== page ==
Sour Beer: The Flavour Bridge Between Cider And Wine

Most people are familiar with ale and lager. These are two of the three branches of the family tree of beer. Less familiar is the third branch – sour beer. For drinkers who expect beer to be bitter, the sour flavour is completely unexpected. I have a secret weapon for imbibers of cider and wine who claim not to like beer. It is a style called Flanders red ale and it is tart, sharp, tangy, tannic and vinous. Serve it in a wine glass and they are none the wiser. When I display the empty bottle they are invariably astonished. They have crossed a flavour bridge and it led them to beer country.

Sour beers are in a renaissance and being brewed by independent brewers across the world. They are no longer niche in Britain because a major mainstream supermarket chain stocks a sour beer brewed in Britain. For centuries the leading brewing nations of purposely soured beers were Belgium with the aforementioned Flanders red ale, and styles known as Gueuze, Faro, Oud Bruin plus fruit beers such as Kriek and Frambozen. In Germany, Gose (containing salt and coriander seeds) and Berliner Weissbier are two ancient types of wheat beer that maintained the sour tradition. Whereas sourness in food and drink often denotes that something is spoiled, in this branch of beer it is the main characteristic.

Sourness is imbued in beer in several ways, all connected with microflora. In some cases the yeast used to ferment the beer is wild – i.e. uncultured – and it lives in the building structure of the brewery waiting to ferment the cereal sugar in the brew. Usually such beers are then aged in old oak barrels which are naturally impregnated with microflora that also feast on sugar. These wild fermentations bestow unpredictable flavours and the requisite sourness. The brewer shows her skills by blending beer from different barrels to create something magical. Another method is to brew ale, and then ferment it with a combination of saccharomyces cerevisiae cultured yeast, and two strains of bacteria, lactobacillus and pediococcus. This is followed by up to two years of aging in oak barrels during which time microflora in the wood also contribute to the sourness. The third method is known as kettle souring where lactobacillus bacteria acidify the wort (the sugary base of the beer) before it is boiled. The fermention is performed by saccharomyces cerevisiae. Fruit such as blackberry, gooseberry, Morello cherry also confers a face-puckering acidity when added to maturing beer.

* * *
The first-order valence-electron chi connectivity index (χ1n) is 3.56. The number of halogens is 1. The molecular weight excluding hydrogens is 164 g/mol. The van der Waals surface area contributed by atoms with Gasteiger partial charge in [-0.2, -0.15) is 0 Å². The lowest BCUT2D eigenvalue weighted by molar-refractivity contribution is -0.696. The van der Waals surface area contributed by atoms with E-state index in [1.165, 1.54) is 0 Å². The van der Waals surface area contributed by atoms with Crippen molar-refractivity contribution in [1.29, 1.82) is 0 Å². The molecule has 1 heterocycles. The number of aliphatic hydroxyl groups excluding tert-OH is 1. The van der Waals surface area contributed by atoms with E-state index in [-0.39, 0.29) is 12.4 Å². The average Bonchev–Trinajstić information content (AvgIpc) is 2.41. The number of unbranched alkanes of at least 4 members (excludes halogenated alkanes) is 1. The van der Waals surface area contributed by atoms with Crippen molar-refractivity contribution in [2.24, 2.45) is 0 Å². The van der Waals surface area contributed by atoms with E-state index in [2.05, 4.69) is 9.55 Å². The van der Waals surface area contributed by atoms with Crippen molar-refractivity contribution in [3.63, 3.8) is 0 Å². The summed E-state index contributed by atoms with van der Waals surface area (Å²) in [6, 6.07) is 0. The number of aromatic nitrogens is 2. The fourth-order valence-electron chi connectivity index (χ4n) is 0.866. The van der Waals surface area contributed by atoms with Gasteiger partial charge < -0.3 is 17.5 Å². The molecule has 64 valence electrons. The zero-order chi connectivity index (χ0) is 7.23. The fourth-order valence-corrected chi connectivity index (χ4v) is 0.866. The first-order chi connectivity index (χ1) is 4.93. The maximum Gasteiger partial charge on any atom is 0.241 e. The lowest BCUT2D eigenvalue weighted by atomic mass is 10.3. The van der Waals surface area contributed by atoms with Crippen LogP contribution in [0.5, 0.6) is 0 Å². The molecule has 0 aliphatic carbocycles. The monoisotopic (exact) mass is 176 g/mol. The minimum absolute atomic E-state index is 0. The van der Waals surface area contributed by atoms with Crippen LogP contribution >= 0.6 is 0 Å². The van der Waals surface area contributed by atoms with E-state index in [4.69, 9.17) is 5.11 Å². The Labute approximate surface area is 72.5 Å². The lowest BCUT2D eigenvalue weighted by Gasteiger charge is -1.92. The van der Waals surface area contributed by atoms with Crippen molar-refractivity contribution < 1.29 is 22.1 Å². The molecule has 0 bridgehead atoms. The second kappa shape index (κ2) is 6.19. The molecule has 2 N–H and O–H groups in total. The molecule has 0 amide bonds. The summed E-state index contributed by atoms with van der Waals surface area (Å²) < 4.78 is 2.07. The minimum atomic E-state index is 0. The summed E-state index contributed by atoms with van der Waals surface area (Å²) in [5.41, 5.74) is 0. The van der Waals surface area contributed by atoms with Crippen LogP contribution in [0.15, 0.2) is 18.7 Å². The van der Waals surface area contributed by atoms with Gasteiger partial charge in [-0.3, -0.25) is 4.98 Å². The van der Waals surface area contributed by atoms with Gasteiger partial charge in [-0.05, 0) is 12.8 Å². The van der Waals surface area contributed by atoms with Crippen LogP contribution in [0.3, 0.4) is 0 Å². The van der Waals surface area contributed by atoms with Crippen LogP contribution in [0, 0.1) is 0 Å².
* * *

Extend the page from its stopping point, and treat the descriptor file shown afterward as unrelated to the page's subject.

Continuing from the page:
All these beers impart a refreshing hit to the palate and the sourness has a beneficial side-effect. It acts as an aperitif, stimulates the appetite, prompts the saliva containing digestive enzymes to run, encourages the flow of bile, and enhances efficient liver function. Just what the doctor ordered.

Sour beers are also extraordinarily good with food because their invigorating acidity balances the richness of food and cuts through texture and flavour. Beer already contains tannins from the barley or wheat and sour beers are often aged in oak barrels which also confer tannins that bind with fat and proteins and help to refresh the palate. Hang on, aren’t acidity and tannins the tools that wine and cider employ to match with food? Yes. Another reason for drinkers of those libations to cross that beer bridge and sit down for dinner. A dining table, a feast, a bottle of sour beer and wine glasses to sip it from. Result – a happiness (collective noun) of newly converted beer drinkers. Heaven.